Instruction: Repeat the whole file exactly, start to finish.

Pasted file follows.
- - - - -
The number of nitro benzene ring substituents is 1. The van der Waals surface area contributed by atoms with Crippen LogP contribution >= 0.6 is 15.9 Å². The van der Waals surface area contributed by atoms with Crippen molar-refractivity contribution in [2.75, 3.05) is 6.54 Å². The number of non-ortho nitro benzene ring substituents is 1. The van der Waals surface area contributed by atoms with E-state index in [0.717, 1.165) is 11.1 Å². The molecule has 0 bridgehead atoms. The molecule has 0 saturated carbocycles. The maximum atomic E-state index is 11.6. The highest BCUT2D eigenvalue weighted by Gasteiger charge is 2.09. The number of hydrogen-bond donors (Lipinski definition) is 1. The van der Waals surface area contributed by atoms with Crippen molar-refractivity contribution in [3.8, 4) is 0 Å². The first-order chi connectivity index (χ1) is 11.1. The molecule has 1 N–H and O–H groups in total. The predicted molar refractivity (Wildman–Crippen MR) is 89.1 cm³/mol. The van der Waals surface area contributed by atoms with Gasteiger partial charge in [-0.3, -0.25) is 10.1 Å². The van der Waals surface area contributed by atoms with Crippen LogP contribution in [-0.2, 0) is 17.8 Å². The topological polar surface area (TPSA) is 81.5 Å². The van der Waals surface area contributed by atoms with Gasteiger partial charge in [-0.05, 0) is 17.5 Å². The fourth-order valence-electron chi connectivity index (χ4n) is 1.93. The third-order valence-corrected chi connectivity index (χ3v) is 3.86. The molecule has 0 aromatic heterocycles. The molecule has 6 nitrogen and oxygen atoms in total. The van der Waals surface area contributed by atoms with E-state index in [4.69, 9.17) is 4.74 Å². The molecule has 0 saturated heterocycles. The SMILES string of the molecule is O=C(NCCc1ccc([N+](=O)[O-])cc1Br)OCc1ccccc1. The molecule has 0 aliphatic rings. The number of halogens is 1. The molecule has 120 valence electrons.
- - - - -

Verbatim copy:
The number of nitro benzene ring substituents is 1. The van der Waals surface area contributed by atoms with Crippen LogP contribution >= 0.6 is 15.9 Å². The van der Waals surface area contributed by atoms with Crippen molar-refractivity contribution in [2.75, 3.05) is 6.54 Å². The number of non-ortho nitro benzene ring substituents is 1. The van der Waals surface area contributed by atoms with E-state index in [0.717, 1.165) is 11.1 Å². The molecule has 0 bridgehead atoms. The molecule has 0 saturated carbocycles. The maximum atomic E-state index is 11.6. The highest BCUT2D eigenvalue weighted by Gasteiger charge is 2.09. The number of hydrogen-bond donors (Lipinski definition) is 1. The van der Waals surface area contributed by atoms with Crippen molar-refractivity contribution in [3.8, 4) is 0 Å². The first-order chi connectivity index (χ1) is 11.1. The molecule has 1 N–H and O–H groups in total. The predicted molar refractivity (Wildman–Crippen MR) is 89.1 cm³/mol. The van der Waals surface area contributed by atoms with Gasteiger partial charge in [-0.3, -0.25) is 10.1 Å². The van der Waals surface area contributed by atoms with Crippen LogP contribution in [-0.2, 0) is 17.8 Å². The topological polar surface area (TPSA) is 81.5 Å². The van der Waals surface area contributed by atoms with Gasteiger partial charge in [-0.05, 0) is 17.5 Å². The fourth-order valence-electron chi connectivity index (χ4n) is 1.93. The third-order valence-corrected chi connectivity index (χ3v) is 3.86. The molecule has 0 aromatic heterocycles. The molecule has 6 nitrogen and oxygen atoms in total. The van der Waals surface area contributed by atoms with E-state index in [4.69, 9.17) is 4.74 Å². The molecule has 0 saturated heterocycles. The SMILES string of the molecule is O=C(NCCc1ccc([N+](=O)[O-])cc1Br)OCc1ccccc1. The molecule has 0 aliphatic rings. The number of halogens is 1. The molecule has 120 valence electrons.